PUK prepares for third conference.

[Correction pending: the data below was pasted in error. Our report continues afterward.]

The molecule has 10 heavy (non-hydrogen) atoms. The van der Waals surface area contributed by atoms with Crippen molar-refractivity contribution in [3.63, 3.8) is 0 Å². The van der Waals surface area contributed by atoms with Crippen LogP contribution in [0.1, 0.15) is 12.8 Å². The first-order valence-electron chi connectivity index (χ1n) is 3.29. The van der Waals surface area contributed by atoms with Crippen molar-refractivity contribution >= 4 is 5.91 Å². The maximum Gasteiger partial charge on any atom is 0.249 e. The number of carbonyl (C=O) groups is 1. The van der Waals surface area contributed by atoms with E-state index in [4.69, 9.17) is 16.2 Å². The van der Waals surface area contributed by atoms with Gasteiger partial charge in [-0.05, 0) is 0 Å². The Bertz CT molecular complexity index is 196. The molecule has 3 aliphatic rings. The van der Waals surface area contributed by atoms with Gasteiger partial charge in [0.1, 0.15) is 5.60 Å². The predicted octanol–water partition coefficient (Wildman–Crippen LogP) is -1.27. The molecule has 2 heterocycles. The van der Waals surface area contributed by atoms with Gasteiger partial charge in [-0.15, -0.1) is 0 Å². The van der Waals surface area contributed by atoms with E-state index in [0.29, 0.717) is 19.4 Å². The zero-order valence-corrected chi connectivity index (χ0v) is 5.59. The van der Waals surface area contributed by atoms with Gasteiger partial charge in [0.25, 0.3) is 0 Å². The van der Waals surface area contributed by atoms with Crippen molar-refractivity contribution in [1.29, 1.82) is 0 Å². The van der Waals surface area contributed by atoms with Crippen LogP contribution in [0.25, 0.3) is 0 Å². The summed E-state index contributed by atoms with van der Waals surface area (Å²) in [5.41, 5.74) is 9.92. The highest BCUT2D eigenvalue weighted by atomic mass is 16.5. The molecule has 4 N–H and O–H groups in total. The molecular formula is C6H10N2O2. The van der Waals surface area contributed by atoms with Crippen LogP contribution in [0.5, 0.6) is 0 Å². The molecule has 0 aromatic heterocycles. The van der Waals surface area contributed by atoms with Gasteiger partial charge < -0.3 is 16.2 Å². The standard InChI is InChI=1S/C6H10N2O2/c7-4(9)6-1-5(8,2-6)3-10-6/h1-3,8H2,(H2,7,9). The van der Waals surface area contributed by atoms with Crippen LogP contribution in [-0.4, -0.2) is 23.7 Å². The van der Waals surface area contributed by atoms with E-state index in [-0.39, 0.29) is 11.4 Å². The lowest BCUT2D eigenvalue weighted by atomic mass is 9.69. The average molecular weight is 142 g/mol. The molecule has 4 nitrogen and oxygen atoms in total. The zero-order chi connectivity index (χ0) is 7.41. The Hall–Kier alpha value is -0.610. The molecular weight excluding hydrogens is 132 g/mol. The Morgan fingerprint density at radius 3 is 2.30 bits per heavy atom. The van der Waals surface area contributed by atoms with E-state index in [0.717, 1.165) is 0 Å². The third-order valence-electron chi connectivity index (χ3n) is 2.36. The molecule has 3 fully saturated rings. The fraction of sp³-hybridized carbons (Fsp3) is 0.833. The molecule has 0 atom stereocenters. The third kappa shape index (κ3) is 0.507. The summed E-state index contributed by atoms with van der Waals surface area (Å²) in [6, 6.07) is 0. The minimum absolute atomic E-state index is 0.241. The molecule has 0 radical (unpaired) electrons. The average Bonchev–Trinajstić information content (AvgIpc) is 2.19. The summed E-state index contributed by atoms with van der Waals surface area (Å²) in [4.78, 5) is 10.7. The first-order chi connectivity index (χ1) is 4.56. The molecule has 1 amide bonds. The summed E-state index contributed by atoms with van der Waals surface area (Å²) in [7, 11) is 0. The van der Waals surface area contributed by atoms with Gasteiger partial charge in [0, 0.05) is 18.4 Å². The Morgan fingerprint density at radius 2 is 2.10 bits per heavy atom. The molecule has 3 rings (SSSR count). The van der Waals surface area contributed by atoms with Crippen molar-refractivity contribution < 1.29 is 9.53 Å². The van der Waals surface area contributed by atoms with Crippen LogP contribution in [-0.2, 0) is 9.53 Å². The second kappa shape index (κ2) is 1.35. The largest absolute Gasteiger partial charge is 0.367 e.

The Patriotic Union of Kurdistan (PUK) is currently preparing for its third conference, which is due to be held next month. Ten years ago, the party had its second conference, and the many events that have occurred in the region since then are likely to be among the reasons for the PUK to have another conference. The PUK is one of the two main parties in Iraqi Kurdistan that have dominated politics for decades. Early this month, elections in party offices were held to elect members to the conference. "A number of low-ranking members have been elected while their bosses were not," said Shalaw Ali Askari, noting that the elections were free and fair. In his words, the PUK is not only practicing democracy within the party, but it is leading the path for democracy. He indicated that if not for the PUK, democracy would have been in much worse shape in the region. Askari is a member of a leadership committee that runs the bureau of Rekkhstn. In party politics in Kurdistan, Rekkhstn, which literally means "organization" in English, is one of the two main bureaus that run a party. "During the conference, we will all come down to the same level; we will have no ranks or titles," said Askari. He said the conference is to renew the party, and one step in that direction is to give out posts from the highest down to the lowest to the members by election. "The conference is the highest authority; it has the ultimate power," he said, adding that there will be a vote on the new inner-party program. Since its foundation in 1975, Jalal Talabani, the current President of Iraq, has been the General Secretary of the PUK. This is not unusual given that many other political parties in the region do not change leaders for years. It has almost become the culture of political parties in Kurdistan to keep having one leader. The question here is whether the PUK is going to change that culture by not electing Talabani this time. But for Askari, Talabani is still the best candidate to lead the party. "Why can't a man run a party while he is running a country?" Askari asked, referring to Talabani as a successful President of Iraq. He expressed no doubts about Talabani's ability to lead the PUK again in the years to come. Talabani is also the candidate of the Kurdistan Alliance list for the presidency post of Iraq when the new government is formed. In the view of Askari, the PUK would have been better off if Talabani had devoted his time solely to his party, doing just one job. Perhaps this being away from home by Talabani has contributed to an extent to the internal conflicts within the PUK. It is often known that the PUK is divided from inside. But, this situation was interpreted by Askari as a sign of openness and progression of the party. "Since its foundation, the PUK has had different opinions on various issues. It has been working to be the party of all, to be like a semi-front being able to have people from different backgrounds. We need diversity of opinion so that we do not perish," he said. Such openness and diversity of opinions could not stop PUK deputy leader Nawshirwan Mustafa and many other senior leaders from splitting off last year and forming a movement called Gorran, now the largest opposition group in the Kurdistan Parliament. Askari had a different point of view; he said that throughout the history of Kurdish political movements almost all the separations or splitting off have been due to personal interests, not ideological disagreements, including Gorran, from the PUK. But that point was argued by Sardar Abdullah, a senior leader of Gorran Movement, who said that his movement enjoys large popular support and that it is not a splinter of the PUK. Despite this, Askari called for cooperation by all Kurdish political parties on the issues of national interests, and said they needed one voice in Baghdad. "But we and Gorran are the closest to each other. We were students in the same school; we are ideologically very close," he added. One of the things the conference is expected to bring about is a change to the structure of the party. According to the draft of the party internal program, which the conference will vote on after discussing or possibly amending it, the PUK will have two main assemblies. Just like the structure of a government, the party will have an assembly of legislation and an executive one. "If approved, the legislation assembly will act like the Parliament of the party. Decisions should be made here in this assembly. This assembly will also have a watching role over the executive assembly and other party offices," explained Askari. The conference will also be an important platform to lay out strategy for the party in the years to come, including its foreign policy. Askari did not rule the possibility of ending the strategic agreement with the Kurdistan Democratic Party (KDP). But he gave his own opinion that it is in the best interest of both sides to keep the agreement unharmed. The PUK and KDP have entered a strategic agreement to work together for a very long time. Both parties had a united list in the previous elections. In the eyes of many observers, the PUK recently had a number of setbacks and is even in danger of losing its position as the second largest political party in Kurdistan after the KDP. However, this conference, due to be held next month, is seen as a great chance for the PUK to change--in the words of Askari--and get renewed, united, and come out a stronger party. It remains to be seen how the outcome would be and how far the PUK can pass this stage; however, for now many of its supporters look at the conference with hope and inspiration.
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